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Comedy: The (Not So) Hidden Victim of SlapGate

Humor is already under attack, and the Will Smith slap only made things worse

It was the slap seen ‘round the world, and the ramifications from it aren’t over.

Will Smith apologized, a day late, for slapping Oscars presenter Chris Rock during the March 27 Academy Awards telecast.

Will Smith SLAPS Chris Rock at Oscars 2022

The Academy is meeting to determine an official punishment for Smith’s actions, although the likelihood of him losing an Oscar hovers between slim and none.

Would a body that inspired the #OscarsSoWhite campaign seven years ago swipe a statuette from a black superstar? Not likely.

What’s key to remember is the why … why did Smith erase decades of goodwill with one awful, immature act?

Smith didn’t appreciate a wisecrack Rock made about his wife, Jada Pinkett Smith, regarding her hair. Rock likely didn’t know she shaves her head due to alopecia, a skin condition which causes hair loss.

The “Saturday Night Live” alum looked into the crowd, saw the bald actress, and connected her dome to that of Demi Moore in the 1997 film “G.I. Jane.”

GI Jane Official Trailer | LionsgatePlay

The irony?

Moore’s clean-shaven look was seen as a symbol of strength at the time. Variety said the film packed “feminist underpinnings.” Moore reportedly called the role her proudest professional achievement.

Pinkett Smith didn’t see it that way, and the look she gave her husband sparked his actions.

We all know what happened next.

RELATED: A Sudden, Shocking Burst of Violence Interrupts Woke Oscars

Several comedians recoiled at the slap, understanding what it means to their profession. What if a front-row club attendee took a stand-up’s ribbing the wrong way? Would he or she confront the comic mid-show?

It’s a horrible precedent, something Kathy Griffin and others acknowledged.

Griffin is correct, but that’s not all.

Even if something like The SlapTM never happens again, it will remain in the back of every comic’s mind. And, as a result, how many will censor themselves rather than go for an edgy joke?

The trouble doesn’t end there.

Some Oscar viewers blasted Amy Schumer for insulting Oscar nominee Kirsten Dunst during the telecast. The bit, and it was a bit, found the comic host mistaking Dunst for a seat filler. The “Power of the Dog” star’s husband, Jesse Plemons, joined in by feigning disgust at Schumer’s insult.

Comedically speaking, it’s hardly memorable. Plus, we’ve been watching Dunst on the big screen for roughly two decades. Mistaking her for an anonymous seat filler is, well, a stretch.

Still, some raced to Twitter to share their outrage.

That’s a non-story, especially compared to SlapGate, but it’s a cultural marker that can’t be ignored.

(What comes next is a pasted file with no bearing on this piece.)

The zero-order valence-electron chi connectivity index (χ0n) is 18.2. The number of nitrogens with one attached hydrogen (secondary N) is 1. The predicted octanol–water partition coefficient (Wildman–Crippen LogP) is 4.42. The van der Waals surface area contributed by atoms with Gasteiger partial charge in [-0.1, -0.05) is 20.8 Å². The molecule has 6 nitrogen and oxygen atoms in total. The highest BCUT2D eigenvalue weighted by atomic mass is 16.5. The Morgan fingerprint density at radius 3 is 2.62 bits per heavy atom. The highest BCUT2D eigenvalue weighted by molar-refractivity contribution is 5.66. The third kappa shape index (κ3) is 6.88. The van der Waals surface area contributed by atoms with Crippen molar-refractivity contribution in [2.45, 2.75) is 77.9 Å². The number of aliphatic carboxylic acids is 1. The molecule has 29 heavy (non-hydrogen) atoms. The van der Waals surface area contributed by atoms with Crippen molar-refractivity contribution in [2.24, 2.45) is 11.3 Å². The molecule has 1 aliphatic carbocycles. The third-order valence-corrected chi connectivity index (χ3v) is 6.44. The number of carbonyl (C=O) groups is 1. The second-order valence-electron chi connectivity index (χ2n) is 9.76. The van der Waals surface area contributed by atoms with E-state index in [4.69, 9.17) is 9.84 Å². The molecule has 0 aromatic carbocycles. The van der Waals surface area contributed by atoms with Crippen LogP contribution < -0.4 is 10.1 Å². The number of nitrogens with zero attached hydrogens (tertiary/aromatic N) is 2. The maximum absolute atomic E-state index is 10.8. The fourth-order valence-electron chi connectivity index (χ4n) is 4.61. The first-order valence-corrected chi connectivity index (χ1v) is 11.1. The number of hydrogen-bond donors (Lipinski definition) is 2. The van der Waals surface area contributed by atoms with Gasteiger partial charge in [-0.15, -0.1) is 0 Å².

To paraphrase a 2015 documentary, “Can We Take a Joke?” The answer, increasingly, is “no.”

The Pinkett Smith barb also sparked several op-eds further discouraging comic impulses. Forbes.com wondered why black women are so often the target of comic insults, an absurd premise but part of the growing woke sentiment in comedy circles.

None of this went down in a vacuum.

We already endured three Oscar ceremonies without a host because the vetting needed to hire a comedian proved too burdensome. Regina Hall’s selection as one of three co-hosts this year seemed odd because it was odd. She’s a sharp comic actress when given the right material, but there’s little on her resume that screams, “Oscar Host!”

The same is true for Sykes and Schumer, Sunday’s co-hosts whose careers peaked several years ago.

Imagine the comedians who respectfully declined the gig or, more importantly, who the Oscars feared would do too good a job.

Comedians were under fire before the first Oscar got handed out Sunday.

Comedians like Joe Rogan and Dave Chappelle have endured vicious Cancel Culture attacks for their material. These aren’t ham-and-eggers who work the local Yuk Yuk club. They’re the biggest podcaster and stand-up in the country, respectively.

If they’re worried about the next joke they tell, or what information they share, what do their less successful peers think when they’re writing their material?

There’s even worse news.

A new poll suggests many Americans sided with Smith, not Rock, over the slapping incident. That means they approved of physically assault a comedian who told a mild barb. 

It doesn’t matter what punishment, if any, Smith receives moving forward. Stand-up comics will have an even harder time thriving in that environment.

The Oscar slap, and the public’s reaction to it, made the problem is even worse.

UPDATE: Bill Maher weighed in on the matter with this sobering thought.

“I could make a case that we’ve all be under a lot of pressure and a lot of emotion — and I understand a lot of emotion running through him, but that was just out of line and it re-enforced the idea that jokes are the enemy.”

More real-world consequences from Comedy, Inc.

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